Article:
- Zone II estimates are more accurate for large spectrum widths

- Three zones:

Solid lines: short (or long) PRT pulses only

Dashed lines: all pulses

SNR = 40 dB

DT = 60 msk = 2/3

- Velocity
- v1 from short PRT pairs is dealiased using v2 from long PRT pairs

- Spectrum Width
- Depends on power and lag-1 autocorrelation estimates
- Use short or long PRT lag?
- Long PRTs will exhibit saturation for large spectrum widths

- Depends on power and lag-1 autocorrelation estimates

Solid lines: short PRT pairs

Dashed lines: long PRT pairs

SNR = 40 dB

DT = 60 msk = 2/3

Solid lines: short (or long) PRT pulses for power

Dashed lines: all pulses for power

Lines without markers:short PRT pairs for autocorrelation

Lines with markers:long PRT pairs for autocorrelation

SNR = 40 dB

DT = 60 msk = 2/3

Replacing the Batch Mode

Can Staggered PRT performbetter than the Batch Mode?

- Range coverage
- Different for Surveillance (reflectivity) and Doppler (velocity and spectrum width)
- Must meet NEXRAD requirements but can be adjusted using maximum height of storms

- Acquisition time
- Dictated by antenna rotation rate
- Must keep same or shorter dwell time

- Errors of estimates
- Must meet NEXRAD requirements

Extended using long PRT powers

rad: short PRT

ras: long PRT

T1 = 2rad/c

T2 = 2ras/c

ras = (3/2) rad

Batch Mode

Staggered PRT

- According to NEXRAD requirements, standard errors of estimates are specified at SNR > 8 dB and sv = 4 m/s
- For the Batch Mode, we use standard formulas (contiguous pairs)
- For the Staggered PRT, we use modified formulas (spaced pairs)

Requires average of 4 gates in range

All slightly larger than 1 m/s

All better than with the BM

All less than 1 m/s

Batch Mode

Staggered PRT

- Collect more samples per radial
- This requires reducing the antenna rotation rate
- For example, at 2.5 deg need to collect 21 pairs instead of 15, adding about 8 seconds to the scan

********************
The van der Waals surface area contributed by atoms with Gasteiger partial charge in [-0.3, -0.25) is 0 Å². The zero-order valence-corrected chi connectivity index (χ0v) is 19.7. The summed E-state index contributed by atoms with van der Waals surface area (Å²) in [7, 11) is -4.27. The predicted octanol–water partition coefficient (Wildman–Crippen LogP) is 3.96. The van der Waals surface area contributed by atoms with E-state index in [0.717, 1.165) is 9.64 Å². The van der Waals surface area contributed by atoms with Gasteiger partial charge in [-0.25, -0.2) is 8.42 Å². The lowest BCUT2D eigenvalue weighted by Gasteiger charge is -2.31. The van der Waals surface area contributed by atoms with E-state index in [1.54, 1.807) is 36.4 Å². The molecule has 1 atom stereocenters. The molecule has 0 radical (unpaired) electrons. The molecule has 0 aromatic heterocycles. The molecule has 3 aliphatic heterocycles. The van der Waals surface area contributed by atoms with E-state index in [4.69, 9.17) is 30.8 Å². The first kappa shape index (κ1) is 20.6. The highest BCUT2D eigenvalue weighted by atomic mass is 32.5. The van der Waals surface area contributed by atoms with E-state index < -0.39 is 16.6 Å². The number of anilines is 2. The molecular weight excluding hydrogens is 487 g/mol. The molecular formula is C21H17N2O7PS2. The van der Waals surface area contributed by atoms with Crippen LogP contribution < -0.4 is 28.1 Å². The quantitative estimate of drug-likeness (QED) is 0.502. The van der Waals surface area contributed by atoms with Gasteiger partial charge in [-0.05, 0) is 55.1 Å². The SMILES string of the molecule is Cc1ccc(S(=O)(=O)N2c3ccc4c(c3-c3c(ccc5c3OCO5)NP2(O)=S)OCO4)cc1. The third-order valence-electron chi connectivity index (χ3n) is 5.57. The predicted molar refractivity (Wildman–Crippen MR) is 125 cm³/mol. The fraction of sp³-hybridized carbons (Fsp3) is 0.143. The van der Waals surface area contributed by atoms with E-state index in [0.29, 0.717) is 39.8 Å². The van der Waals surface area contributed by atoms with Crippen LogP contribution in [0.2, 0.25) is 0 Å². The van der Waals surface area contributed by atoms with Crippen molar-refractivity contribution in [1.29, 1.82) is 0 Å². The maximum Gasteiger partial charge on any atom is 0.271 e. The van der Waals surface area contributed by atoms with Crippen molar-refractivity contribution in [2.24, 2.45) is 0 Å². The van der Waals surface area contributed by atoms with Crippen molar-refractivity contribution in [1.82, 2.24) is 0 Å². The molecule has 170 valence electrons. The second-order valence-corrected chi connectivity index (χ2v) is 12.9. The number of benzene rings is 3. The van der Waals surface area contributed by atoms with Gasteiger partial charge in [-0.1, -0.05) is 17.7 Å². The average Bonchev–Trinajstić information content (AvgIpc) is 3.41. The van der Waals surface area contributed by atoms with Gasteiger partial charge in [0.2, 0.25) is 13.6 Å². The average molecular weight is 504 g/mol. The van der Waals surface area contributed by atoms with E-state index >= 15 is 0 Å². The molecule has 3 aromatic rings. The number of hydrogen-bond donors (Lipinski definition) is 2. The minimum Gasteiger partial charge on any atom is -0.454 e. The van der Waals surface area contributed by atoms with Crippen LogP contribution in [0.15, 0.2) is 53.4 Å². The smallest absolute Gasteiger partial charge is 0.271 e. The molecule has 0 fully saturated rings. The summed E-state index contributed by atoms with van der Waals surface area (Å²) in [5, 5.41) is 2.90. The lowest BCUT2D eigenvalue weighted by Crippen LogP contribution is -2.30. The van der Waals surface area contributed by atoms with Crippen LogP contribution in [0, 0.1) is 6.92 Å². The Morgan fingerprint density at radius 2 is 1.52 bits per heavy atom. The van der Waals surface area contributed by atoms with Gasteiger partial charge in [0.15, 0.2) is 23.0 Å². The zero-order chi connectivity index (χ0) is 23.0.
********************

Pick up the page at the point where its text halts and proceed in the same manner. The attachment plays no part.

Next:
- This requires reducing the antenna rotation rate
- Use Sachi’s one-overlay resolution technique and reduce the PRTs
- Computationally complex

- Use oversampling and whitening
- Even a small oversampling factor would work

- Requirements don’t change!
- Everything depends on the required range coverage and the dwell time
- The shorter the dwell time and/or the larger the required range coverage, the larger the errors
- Larger errors increase the likelihood of catastrophic errors in the Staggered PRT velocity dealiasing algorithm

- The shorter the dwell time and/or the larger the required range coverage, the larger the errors

Ground Clutter Filtering with Staggered PRTs

Can we remove the clutteras well as with uniform PRT?

- Batch mode
- Surveillance pulses are filtered with the two-pulse canceller
- About 30 dB of suppression

- Doppler pulses are filtered with GMAP

- Surveillance pulses are filtered with the two-pulse canceller
- Staggered PRT
- Staggered PRT pulses are filtered with a spectral GCF (Sachidananda)
- Filter can incorporate elements of GMAP

- Staggered PRT pulses are filtered with a spectral GCF (Sachidananda)

Batch Mode - 2 pulse canceller

Batch Mode - GMAP

No GCF

Staggered PRT

- Unambiguous range coverage for velocity estimates is greatly improved with Staggered PRT
- Staggered PRT yields larger Nyquist velocity intervals
- For the same dwell times, errors of estimates are better for reflectivity and slightly worse for velocity
- Ground clutter suppression using a spectral filter is much better for reflectivity and comparable for velocity
- Staggered PRT is a viable candidate to replace the legacy Batch Mode at intermediate elevation angles

BATCH MODE

STAGGERED PRT